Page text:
SACRAMENTO, Calif. – Once, his rep was strictly as a versatile defensive standout, a small forward strong enough to muscle around with some power forwards at 6-feet-9 and 230 pounds and fleet enough to check some shooting guards, and that was enough to put Chris Singleton of Florida State in the mix to be drafted late in the lottery. It just made him seem one-dimensional.
But now that Singleton has been touring with a series of team workouts typical for most prospects, the perception is changing. He is showing an offensive game that didn’t much light in college. He has been better on that side of the ball than even some, or many, executives and scouts realized, an admission that comes from front offices themselves.
Singleton has shot well enough in some auditions that the success has jumped out. He has shown some low-post moves. In short, he has helped his stock heading toward the June 23 draft when it was in good shape to begin with.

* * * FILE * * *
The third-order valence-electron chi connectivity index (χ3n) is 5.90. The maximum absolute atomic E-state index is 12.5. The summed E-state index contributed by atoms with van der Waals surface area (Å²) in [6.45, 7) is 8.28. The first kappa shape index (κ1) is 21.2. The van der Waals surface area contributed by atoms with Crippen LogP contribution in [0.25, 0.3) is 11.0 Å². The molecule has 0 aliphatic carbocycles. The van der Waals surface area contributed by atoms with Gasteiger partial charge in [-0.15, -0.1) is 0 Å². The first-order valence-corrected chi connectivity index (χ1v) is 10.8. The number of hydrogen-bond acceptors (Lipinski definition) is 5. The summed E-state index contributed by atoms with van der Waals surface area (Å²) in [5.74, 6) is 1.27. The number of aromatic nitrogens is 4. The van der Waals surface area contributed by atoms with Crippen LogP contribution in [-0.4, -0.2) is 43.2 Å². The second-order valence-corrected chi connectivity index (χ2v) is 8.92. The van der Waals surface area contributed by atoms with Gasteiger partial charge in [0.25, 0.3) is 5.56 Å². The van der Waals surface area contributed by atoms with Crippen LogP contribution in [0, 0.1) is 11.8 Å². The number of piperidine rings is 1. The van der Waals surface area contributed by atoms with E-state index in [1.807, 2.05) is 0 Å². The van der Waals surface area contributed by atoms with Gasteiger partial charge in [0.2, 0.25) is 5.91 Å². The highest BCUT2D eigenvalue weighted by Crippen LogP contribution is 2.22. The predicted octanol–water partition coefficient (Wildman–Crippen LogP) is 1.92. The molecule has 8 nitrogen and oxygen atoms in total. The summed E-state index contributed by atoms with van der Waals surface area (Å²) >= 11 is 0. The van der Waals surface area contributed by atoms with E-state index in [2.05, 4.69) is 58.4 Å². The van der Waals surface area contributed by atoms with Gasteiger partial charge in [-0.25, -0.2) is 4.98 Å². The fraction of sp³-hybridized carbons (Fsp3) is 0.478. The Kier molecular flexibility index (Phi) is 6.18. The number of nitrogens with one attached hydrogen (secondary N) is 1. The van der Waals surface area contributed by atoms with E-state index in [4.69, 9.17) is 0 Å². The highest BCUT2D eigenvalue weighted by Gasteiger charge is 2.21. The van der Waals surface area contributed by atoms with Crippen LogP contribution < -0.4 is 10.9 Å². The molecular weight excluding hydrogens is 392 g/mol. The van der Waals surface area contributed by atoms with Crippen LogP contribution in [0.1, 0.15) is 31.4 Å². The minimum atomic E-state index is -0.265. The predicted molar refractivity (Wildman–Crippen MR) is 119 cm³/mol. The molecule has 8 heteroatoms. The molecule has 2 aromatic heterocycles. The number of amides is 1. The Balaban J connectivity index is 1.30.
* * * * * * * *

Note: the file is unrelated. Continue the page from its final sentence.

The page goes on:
There are two possible explanations: Dedicated players with good agents and trainers who understand the perception game will prepare for the workout process by focusing specifically on the areas that need improving, wanting to address perceived concerns as they travel from city to city. And, the 3-on-3 format typical of the team auditions is much more conducive to breaking out than the 5-on-5 setting. Two fewer players on offense means more opportunity to shine.
Or there is the other possibility. That Singleton was always better than the 13.1 points per game and 43.4 percent from the field of his junior season in 2010-11 and that was overshadowed by the defense.
“Some people don’t think I can score the ball, just because of me not taking enough shots,” Singleton said a few weeks ago in the early stages of individual workouts. “But I feel like I can score the ball. I’ve just got to go out there and show them I can score the ball.”
He is doing just that.